In the days and weeks since, we work to piece our lives back together. Talking heads speak of a new normal, suggesting we have moved on to recovery. This is simply not true for most people. The engines of industry, without electricity, sputter and stop. Companies shed payroll as they work to rebuild. Cash is king, but there is less of it to go around now. Water is mostly back, most of the time, in the city more than the country. Our linemen and first responders are overextended and exhausted, our hospitals and social agencies in crisis. Supply and distribution chains are uneven on good days. In our most secluded areas, people still cross dangerously bloated streams and rivers seeking food and clean water. FEMA and insurance dollars are slow to come, slower to mitigate the worst effects of the storm.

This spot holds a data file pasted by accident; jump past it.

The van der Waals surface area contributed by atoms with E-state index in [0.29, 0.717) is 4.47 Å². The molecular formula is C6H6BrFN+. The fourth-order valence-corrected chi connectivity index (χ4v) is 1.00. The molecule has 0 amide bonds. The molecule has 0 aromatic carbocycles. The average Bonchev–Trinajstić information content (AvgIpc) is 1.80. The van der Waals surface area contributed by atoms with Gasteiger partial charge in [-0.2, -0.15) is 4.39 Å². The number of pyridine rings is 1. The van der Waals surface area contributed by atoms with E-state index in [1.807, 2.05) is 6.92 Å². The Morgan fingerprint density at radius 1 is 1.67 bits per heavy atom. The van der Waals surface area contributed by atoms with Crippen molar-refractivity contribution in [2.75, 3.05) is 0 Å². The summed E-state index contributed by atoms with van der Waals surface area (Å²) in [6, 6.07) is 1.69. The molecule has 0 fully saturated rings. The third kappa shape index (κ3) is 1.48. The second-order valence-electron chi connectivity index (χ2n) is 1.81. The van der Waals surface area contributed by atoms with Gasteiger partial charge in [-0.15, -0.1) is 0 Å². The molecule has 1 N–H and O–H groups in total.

Long Road to Recovery
It will take months and years to recover from Maria. We will rely on ourselves, but that ethic only gets us so far. For the Caribbean’s poor, there is a razor thin margin between subsistence and abject poverty. There are few airports of any size, and no interstate highway systems to speed relief. Generational economic corrections, stifling debt, little or no liquidity, and mosquito borne illnesses already plague our island regions. Saltwater is both a barrier to assistance and a harsh reminder of the scarcity of life-sustaining freshwater. For many, in Puerto Rico and the Virgin Islands, the scope of the recent devastation is exacerbated by mental and geographical distance. An enormous humanitarian crisis continues to unfold for nearly 4 million American citizens living here in the Caribbean.
Heartbreak for Schools